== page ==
Dan Barber’s Blue Hill restaurant has agreed to pay its waitstaff $2 million to settle an unpaid wages and tip theft lawsuit.
Recognized by Eater as the Best Restaurant in America for its locally-sourced farm-to-table cuisine, Blue Hill at Stone Barn and its sister restaurant in Manhattan was sued by two former servers in 2016 on behalf of themselves and all servers, bussers, bartenders, runners, and hosts and hostesses. In their lawsuit, the servers claimed that Blue Hill required them to share their tips with expeditors, who were kitchen employees that did not interact with the restaurant’s customers. The servers argued that this tip pooling system was unlawful. Under the law, waitstaff should not be required to share their tips with restaurant employees who do not interact with customers, such as kitchen employees.
Attorneys for the workers also claimed that whenever there was a private event or banquet at Blue Hill, the restaurant led customers to believe that the “service” or “administrative” fee that they paid was a tip that would be distributed to the waitstaff. According to the servers, Blue Hill unlawfully pocketed all service charges that customers paid, even though those amounts should have been given to the waitstaff as tips.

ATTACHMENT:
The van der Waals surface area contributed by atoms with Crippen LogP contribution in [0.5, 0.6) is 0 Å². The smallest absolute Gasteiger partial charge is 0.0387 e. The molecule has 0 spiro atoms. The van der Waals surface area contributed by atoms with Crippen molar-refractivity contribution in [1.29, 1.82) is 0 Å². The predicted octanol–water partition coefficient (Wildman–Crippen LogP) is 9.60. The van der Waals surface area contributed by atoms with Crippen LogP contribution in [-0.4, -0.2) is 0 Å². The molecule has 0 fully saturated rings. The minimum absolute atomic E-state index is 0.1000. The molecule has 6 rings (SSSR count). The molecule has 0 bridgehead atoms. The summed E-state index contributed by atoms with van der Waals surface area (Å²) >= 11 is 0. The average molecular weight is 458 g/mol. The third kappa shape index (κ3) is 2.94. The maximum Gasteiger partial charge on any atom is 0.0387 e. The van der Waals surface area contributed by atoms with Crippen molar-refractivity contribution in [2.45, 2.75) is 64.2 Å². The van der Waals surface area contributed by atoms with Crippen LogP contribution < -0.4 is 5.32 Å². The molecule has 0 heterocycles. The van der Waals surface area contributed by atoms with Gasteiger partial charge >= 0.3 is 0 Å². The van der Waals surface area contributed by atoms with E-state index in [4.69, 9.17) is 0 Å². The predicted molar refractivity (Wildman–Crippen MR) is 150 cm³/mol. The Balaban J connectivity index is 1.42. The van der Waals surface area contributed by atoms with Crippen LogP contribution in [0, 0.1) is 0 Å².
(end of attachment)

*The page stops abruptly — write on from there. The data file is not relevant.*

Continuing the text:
The wage theft lawsuit claimed that Blue Hill did not pay them minimum wages, as required under New York State law. Because Blue Hill required the waitstaff to share tips with kitchen employees, like expeditors, in an unlawful tip pool, the restaurant could not pay waitstaff at a reduced minimum wage rate and take a tip credit. Normally, if a restaurant meets several legal requirements, it may pay employees who regularly receive tips at a reduced hourly wage rate. The restaurant loses this privilege if it pockets any part of the waitstaff’s tips or creates an unlawful tip pool. For this reason, the servers claimed that they were owed the difference between the reduced hourly rates they were paid and the full minimum wage rates in New York.
Since the settlement, Blue Hill has eliminated tipping at its restaurants, a growing trend among New York restaurants.